|Publisher Shining Rock Software|
|Developer Shining Rock Software|
|Release Date 2014-02-18|
Banished strips the complexities of the city-building genre to their essentials.
Shining Rock Software has rolled the genre back to the middle ages. There's no sewer system to manage, no power grid to maintain. Just a group of settlers pushing into the wilderness, and a wilderness that pushes back.
This simplicity creates a focused game in Banished. It starts as an intimate simulation and grows to be a taut, strategic experience.
Banished feels more like a survival simulation than a traditional city builder. I was plopped into the middle of the wilderness with a dozen people and some supplies, which they immediately began consuming. The race was on to clear enough land to plant crops and build houses before winter.
Each step in this arduous process is shown off by delicate animations that give life to the individual tasks. And each of those animations has a one-to-one relation to the city's production. Ask a citizen to fell a tree, and watch as they chop it down, carry back and deposit a single wood resource into the town's storage. Banished's towns look like a busy little ant colonies from afar, but all the activity is something more. The game rewards careful study, and those rewards made me begin to care about my little citizens.
At the expense of making laborers anonymous, Banished provides an enormous amount of control over their virtual lives. The game's mechanics are closely tied to the cycle of the seasons, so in the spring and early summer I shifted everyone into the fields for planting. In the autumn I pulled laborers out of the mines to bring in the harvest.
Banished feels like a survival simulation
With such high-level strategy driving my decisions, I felt like a leader, not just a deity pushing at abstracted levers. While I couldn't get to know my citizens as individuals, I had control over their lives. It made the tiny Stalin inside me smile; my townsfolk and I had a five-year plan.
That plan worked perfectly until the mid-game, where the simulation gets tedious. Once I pushed the population over 50 workers it became less about dictating the free time of each individual and more about the careful accounting of performance of the population as a whole. But at this level of gameplay, Banished struggles with giving players solid feedback on their actions.
For instance, a gatherer will roam the area around town and carry back little baskets of roots and berries. But when the forest has been picked clean they just mutely wander. You have to zoom in, below the trees, and check to see if their hands are full. When you're tracking a small population of workers on a one-to-one basis, this is fine. When the population has ballooned, it becomes a major frustration.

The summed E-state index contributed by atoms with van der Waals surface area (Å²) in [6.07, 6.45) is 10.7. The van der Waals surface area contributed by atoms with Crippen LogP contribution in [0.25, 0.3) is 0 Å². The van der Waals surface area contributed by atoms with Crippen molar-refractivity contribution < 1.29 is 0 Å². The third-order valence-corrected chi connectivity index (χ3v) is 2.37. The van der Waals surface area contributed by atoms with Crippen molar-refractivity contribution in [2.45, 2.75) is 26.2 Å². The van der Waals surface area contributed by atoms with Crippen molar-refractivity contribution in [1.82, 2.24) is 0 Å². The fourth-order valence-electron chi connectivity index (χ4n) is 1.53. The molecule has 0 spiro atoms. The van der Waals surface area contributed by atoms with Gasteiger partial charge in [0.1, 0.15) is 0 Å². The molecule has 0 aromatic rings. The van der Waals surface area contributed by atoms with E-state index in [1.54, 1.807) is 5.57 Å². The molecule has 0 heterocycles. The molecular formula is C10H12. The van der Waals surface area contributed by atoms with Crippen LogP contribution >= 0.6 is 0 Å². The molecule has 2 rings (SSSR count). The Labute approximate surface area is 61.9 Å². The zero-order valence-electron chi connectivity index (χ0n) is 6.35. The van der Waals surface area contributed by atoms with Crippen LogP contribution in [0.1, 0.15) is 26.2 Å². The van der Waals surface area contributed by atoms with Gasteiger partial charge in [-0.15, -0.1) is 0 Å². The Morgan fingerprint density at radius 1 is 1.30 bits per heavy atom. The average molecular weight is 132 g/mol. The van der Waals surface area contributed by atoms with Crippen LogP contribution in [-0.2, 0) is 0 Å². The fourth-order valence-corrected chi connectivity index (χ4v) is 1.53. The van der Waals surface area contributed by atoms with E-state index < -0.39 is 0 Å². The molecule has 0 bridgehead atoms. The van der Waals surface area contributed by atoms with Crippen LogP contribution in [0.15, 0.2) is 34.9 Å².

In fact, seeing those empty arms is your only indication that the forest has been used up. Building a town hall opens up additional menus and more detailed year-to-year production information, but I resented that Banished requires a bureaucracy in order to properly play the game.
The struggle for information makes Banished especially difficult at points. As I swung wildly from feast to famine and back again, lots of people were left cold and hungry. Entire towns died off before I had an understanding of how to cycle through methods of generating food in order to reliably collect enough to make it through each winter. And even then it was more guesswork than fact; let's try hunting more this year, fishing more the next. While future towns benefitted from my experience, Banished put me through an emotional wringer to earn any pride I felt for my little ant farm.
My only comfort during these tough times was to zoom into the gorgeous fully 3D world. Banished looks phenomenal, and it ran without a hitch at maximum settings on my two year-old PC, even in the late game when my town of nearly 200 began to sprawl across several screens.
At such a large scale Banished resembles a little clockwork machine with hundreds of tiny parts. And as the movement began to slow, the complexity of the simulation allowed me to easily pull off the gears and reassemble them in clever ways. When a disaster, say an infestation of insects, began to attack the crops, I pulled workers from the quarry to quickly bring in the harvest. At the same time I repositioned workers from the coal mine to clear more land for fast-growing, alternative crops. It was a joy to find that sometimes my improvised solutions even worked.
Banished is a deep, difficult exercise in survival
Banished demands your attention. It's a game that shows instead of tells, and at times I wish it had told me more. I failed over and over again as I got my bearings. But the grand scale of those failures just made my improvements feel all the more genuine. Past the steep learning curve and trial-and-error gameplay of Banished lies a methodically crafted labor of love that is as precise as it is thrilling.
Banished was reviewed using final retail code provided by Shining Rock Studios. You can read more about Polygon's ethics policy here.About Polygon's Reviews